- Giants trade RHP Matt Morris (80) to the Pirates for OF Rajai Davis (77/88) and a player to be named later - This gets my vote for oddest trade at the deadline. I can't believe that of all the teams looking to upgrade pitching the Pirates end up landing the best pitcher at the deadline. However, in classic Pirates fashion, they still got the worst end of this deal by far. This is a great move for the Giants because they unload Morris's contract and they have plenty of talented young pitchers. What they don't have are younger position players, and Davis looks like a leadoff hitter cut out of the Juan Pierre/Willy Tavares mold (though Davis has a little pop too). I don't get what the Pirates are thinking here, but I could say that for virtually anything they have done in the last 15 years.
- White Sox trade OF Rob Mackowiak (74) to the Padres for RHP Jon Link (39/72) - This is another underrated move by the Padres. Mackowiak is a tremendous option off the bench thanks to his solid bat and versatility. Really, he's good enough to be a serviceable starter. It probably made sense for the ChiSox to move an outfielder and make space for OF Jerry Owens (66/73), since he fits the small-ball style Ozzie Guillen prefers, but they either should have got a little more for Mackowiak or offered OF Darin Erstad (68) instead.
- Padres trade LHP Royce Ring (75/83) to the Braves for LHP Wil Ledezma (54) and RHP Will Startup (64/75) - I wonder if the Braves know how good Royce Ring is, because though Mahay is being heralded as the lefty the bullpen needed, Ring is younger and better. Ledezma has had a tough year, but he's young and not as bad as he has performed this year. Talent-wise the trade is pretty equal, but Ring clearly upgrades Atlanta's bullpen (if they are smart enough to put him there and not AAA) and I don't see how Ledezma and Startup really help the Padres, though they don't hurt the team either.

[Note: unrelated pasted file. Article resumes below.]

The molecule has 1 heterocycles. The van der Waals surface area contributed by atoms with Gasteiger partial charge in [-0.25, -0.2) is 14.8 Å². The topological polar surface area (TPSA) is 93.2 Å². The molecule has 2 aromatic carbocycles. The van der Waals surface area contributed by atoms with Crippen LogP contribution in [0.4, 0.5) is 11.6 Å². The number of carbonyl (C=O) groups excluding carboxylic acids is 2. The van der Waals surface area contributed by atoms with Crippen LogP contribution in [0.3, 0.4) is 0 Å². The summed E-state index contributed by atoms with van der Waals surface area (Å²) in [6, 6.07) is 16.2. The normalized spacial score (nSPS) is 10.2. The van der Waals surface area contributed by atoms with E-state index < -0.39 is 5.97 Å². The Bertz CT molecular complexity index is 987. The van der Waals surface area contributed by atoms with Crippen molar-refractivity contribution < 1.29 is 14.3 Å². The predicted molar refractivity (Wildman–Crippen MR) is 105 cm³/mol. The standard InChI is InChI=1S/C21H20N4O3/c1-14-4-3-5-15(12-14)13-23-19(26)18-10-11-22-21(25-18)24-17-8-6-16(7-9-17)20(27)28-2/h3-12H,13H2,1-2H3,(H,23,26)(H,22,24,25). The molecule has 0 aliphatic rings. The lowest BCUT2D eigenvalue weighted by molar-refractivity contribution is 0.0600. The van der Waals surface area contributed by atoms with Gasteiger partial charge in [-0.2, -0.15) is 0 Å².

- Rangers trade RHP Eric Gagne (74) and cash considerations to the Red Sox for LHP Kason Gabbard (73/81), OF David Murphy (65/76), and OF Engle Beltre (6/65) - This deal would have been great for the Rangers even with only Gabbard included, but they also got a solid outfielder in Murphy, and a complete wild card in Beltre. As for the Red Sox, I don't see why they did this deal given how strong their bullpen already is. They mortgaged a little too much young talent for a rather minimal gain.
- Mariners trade RHP Julio Mateo (67/75) to the Phillies for SS Jesus Merchan (66/94) - Really, this move was all about letting Mateo move on. Merchan intrigues me, but he's shown only marginal hitting ability at any level before this year. However, it was clear that Mateo was going nowhere with the Mariners. I included Mateo's unadjusted rating, but considering his age and MLB experience, in all likelihood he has peaked around the 67 rating. Mateo is going to be a nice addition to the Phillies bullpen, and maybe the M's really got something in Merchan.
Trade Deadline Recap
Tim Chalberg • Wednesday, August 01, 2007
The trade deadline came and went yesterday with one big move and a flurry of smaller ones. The nature of the deadline has changed considerably the last couple years as bad teams are much less willing to part with their superstars. That's partly because contenders are also less willing to give up their best prospects. As a result, deadline trades are often moves involving second-tier players and either marginal or extremely young prospects. Here's a look at what happened this year (numbers in parentheses are the player's value according to my rating formulas; in the case of prospects with minor league numbers, their adjusted Major League rating is first followed by their raw, unadjusted rating):